Monday, March 16, 2015

Serious About Channel Shift?

The whole topic of Channel Shift is something that is being discussed in most businesses. Yet very few organisations I speak with actually have a documented strategy of how this shift will be realised.

Firstly, what do I mean by the term?
In my opinion... Channel Shift is the managed process of migrating customers to self-service channels (typically digital ones) to reduce cost and increase availability of service.

Reduced cost:
Back a few decades, it was humans that were cheap and computers that were expensive. Now, computers (or more specifically: computing power) is cheap compared to the cost of a person. Using self-service functionality via websites and mobile applications has a much lower cost-to-serve than a trained person, even a lower paid one in an off-shore outsourced contact center.

Increased availability:
The web never sleeps and your customers expect that they can now access your site at a time that suits them, not your company. Whereas a decade or so ago you may have had a telephone line staffed to deal with purchases, amends and refunds... not most of this functionality has now moved to a 24/7 online presence. In fact, as far as seasonal eCommerce goes, some of the most high volume times are public holidays (e.g. Black Friday and Christmas & Boxing Day) - days when most staff are either on holiday or otherwise unavailable.

So if your organisation is serious about Channel Shift, what should it do?

The first thing, as I mentioned in my opening paragraph is to have a written strategy. This needs to clearly document:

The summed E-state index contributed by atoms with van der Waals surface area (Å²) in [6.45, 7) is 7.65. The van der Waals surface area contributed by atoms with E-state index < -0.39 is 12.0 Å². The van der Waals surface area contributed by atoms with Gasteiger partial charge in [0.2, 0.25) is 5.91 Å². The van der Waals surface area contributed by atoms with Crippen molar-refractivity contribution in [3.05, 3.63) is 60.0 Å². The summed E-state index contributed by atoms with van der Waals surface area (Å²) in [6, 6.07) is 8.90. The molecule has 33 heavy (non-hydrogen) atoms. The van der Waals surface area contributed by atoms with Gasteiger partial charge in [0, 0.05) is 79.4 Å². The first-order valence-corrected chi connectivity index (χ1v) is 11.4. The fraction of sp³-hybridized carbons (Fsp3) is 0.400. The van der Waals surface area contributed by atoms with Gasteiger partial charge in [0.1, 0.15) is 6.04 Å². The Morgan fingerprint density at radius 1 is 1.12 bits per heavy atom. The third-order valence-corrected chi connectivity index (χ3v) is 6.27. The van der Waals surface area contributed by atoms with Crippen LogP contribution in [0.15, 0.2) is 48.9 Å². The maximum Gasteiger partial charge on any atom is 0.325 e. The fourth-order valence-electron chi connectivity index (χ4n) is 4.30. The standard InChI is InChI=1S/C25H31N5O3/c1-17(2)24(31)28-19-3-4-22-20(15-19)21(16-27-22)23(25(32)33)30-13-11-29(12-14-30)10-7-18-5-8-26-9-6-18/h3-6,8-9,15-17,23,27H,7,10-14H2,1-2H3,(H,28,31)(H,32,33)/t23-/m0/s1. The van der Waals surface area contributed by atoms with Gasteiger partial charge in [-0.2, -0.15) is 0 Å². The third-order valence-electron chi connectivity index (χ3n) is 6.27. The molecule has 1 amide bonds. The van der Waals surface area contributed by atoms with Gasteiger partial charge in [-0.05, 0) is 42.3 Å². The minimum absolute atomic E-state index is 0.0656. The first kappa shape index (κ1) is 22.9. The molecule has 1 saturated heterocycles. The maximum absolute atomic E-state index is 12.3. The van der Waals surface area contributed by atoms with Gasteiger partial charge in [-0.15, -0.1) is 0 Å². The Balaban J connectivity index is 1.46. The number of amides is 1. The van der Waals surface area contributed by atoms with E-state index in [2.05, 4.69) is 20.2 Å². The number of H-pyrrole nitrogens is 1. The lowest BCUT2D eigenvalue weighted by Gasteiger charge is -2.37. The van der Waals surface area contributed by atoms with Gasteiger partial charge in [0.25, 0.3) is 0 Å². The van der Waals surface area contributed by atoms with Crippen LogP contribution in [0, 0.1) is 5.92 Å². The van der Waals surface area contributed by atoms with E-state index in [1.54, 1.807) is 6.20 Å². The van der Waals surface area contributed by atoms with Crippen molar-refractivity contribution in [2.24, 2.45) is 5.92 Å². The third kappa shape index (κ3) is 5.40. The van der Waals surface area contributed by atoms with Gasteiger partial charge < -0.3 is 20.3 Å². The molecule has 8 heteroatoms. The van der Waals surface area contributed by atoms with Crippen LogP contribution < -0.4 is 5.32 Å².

1. Who are your user & customers?
    Think you know who your customers are? Think you know what motivates them to engage with your organisation and purchase from it? Think all your customers are the same and have the same needs? Think again! 
  2. What are the user tasks your want to move to lower cost channels?
    It may be easy to say "all of them", but in reality this may be either too much to do at once, or there may be business rules & restrictions that stop you from doing this. It may therefore by better to prioritise and understand the dependencies between these tasks first.
  3. What channels do your customers use?
    This may not be as simple as you think. Different customers may use a specific mix of channels to: build awareness, inform & educate themselves, transact and then carry out subsequent self-service tasks. 
  4. What are your actual current cost-to-serve figures?
    For example, what does it actually cost to serve your customers via each of your channels
This is the easy part... once you have this, the hard part is then working out what you want these customers to do in the future and what channels you actually can manage them to.

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